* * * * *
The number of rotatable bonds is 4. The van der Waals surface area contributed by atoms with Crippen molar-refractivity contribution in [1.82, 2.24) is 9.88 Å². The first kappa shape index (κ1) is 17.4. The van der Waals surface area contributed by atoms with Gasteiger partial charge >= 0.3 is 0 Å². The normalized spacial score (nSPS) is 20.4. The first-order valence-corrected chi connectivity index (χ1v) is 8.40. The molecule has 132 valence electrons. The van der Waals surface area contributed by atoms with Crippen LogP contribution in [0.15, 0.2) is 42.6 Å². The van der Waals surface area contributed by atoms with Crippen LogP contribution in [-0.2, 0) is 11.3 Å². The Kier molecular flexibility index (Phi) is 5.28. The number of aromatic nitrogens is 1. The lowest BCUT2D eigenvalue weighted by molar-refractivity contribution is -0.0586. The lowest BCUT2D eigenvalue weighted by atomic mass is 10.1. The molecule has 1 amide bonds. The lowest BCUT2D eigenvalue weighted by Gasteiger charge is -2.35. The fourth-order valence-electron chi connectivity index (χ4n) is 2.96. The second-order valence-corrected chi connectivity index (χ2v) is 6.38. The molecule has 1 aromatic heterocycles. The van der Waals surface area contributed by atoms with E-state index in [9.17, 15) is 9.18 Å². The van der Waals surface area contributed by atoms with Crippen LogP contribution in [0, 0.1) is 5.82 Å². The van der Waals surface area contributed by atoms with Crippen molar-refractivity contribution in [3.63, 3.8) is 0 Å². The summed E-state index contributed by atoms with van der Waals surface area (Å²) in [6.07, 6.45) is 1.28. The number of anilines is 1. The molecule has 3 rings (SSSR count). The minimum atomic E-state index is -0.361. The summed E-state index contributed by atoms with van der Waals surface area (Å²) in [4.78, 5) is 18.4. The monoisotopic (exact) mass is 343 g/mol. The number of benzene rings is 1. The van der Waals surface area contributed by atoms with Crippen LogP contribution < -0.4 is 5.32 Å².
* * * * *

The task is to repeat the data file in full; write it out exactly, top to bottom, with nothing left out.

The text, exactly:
The number of rotatable bonds is 4. The van der Waals surface area contributed by atoms with Crippen molar-refractivity contribution in [1.82, 2.24) is 9.88 Å². The first kappa shape index (κ1) is 17.4. The van der Waals surface area contributed by atoms with Gasteiger partial charge >= 0.3 is 0 Å². The normalized spacial score (nSPS) is 20.4. The first-order valence-corrected chi connectivity index (χ1v) is 8.40. The molecule has 132 valence electrons. The van der Waals surface area contributed by atoms with Crippen LogP contribution in [0.15, 0.2) is 42.6 Å². The van der Waals surface area contributed by atoms with Crippen LogP contribution in [-0.2, 0) is 11.3 Å². The Kier molecular flexibility index (Phi) is 5.28. The number of aromatic nitrogens is 1. The lowest BCUT2D eigenvalue weighted by molar-refractivity contribution is -0.0586. The lowest BCUT2D eigenvalue weighted by atomic mass is 10.1. The molecule has 1 amide bonds. The lowest BCUT2D eigenvalue weighted by Gasteiger charge is -2.35. The fourth-order valence-electron chi connectivity index (χ4n) is 2.96. The second-order valence-corrected chi connectivity index (χ2v) is 6.38. The molecule has 1 aromatic heterocycles. The van der Waals surface area contributed by atoms with E-state index in [9.17, 15) is 9.18 Å². The van der Waals surface area contributed by atoms with Crippen LogP contribution in [0, 0.1) is 5.82 Å². The van der Waals surface area contributed by atoms with Crippen molar-refractivity contribution in [3.63, 3.8) is 0 Å². The summed E-state index contributed by atoms with van der Waals surface area (Å²) in [6.07, 6.45) is 1.28. The number of anilines is 1. The molecule has 3 rings (SSSR count). The minimum atomic E-state index is -0.361. The summed E-state index contributed by atoms with van der Waals surface area (Å²) in [4.78, 5) is 18.4. The monoisotopic (exact) mass is 343 g/mol. The number of benzene rings is 1. The van der Waals surface area contributed by atoms with Crippen LogP contribution < -0.4 is 5.32 Å².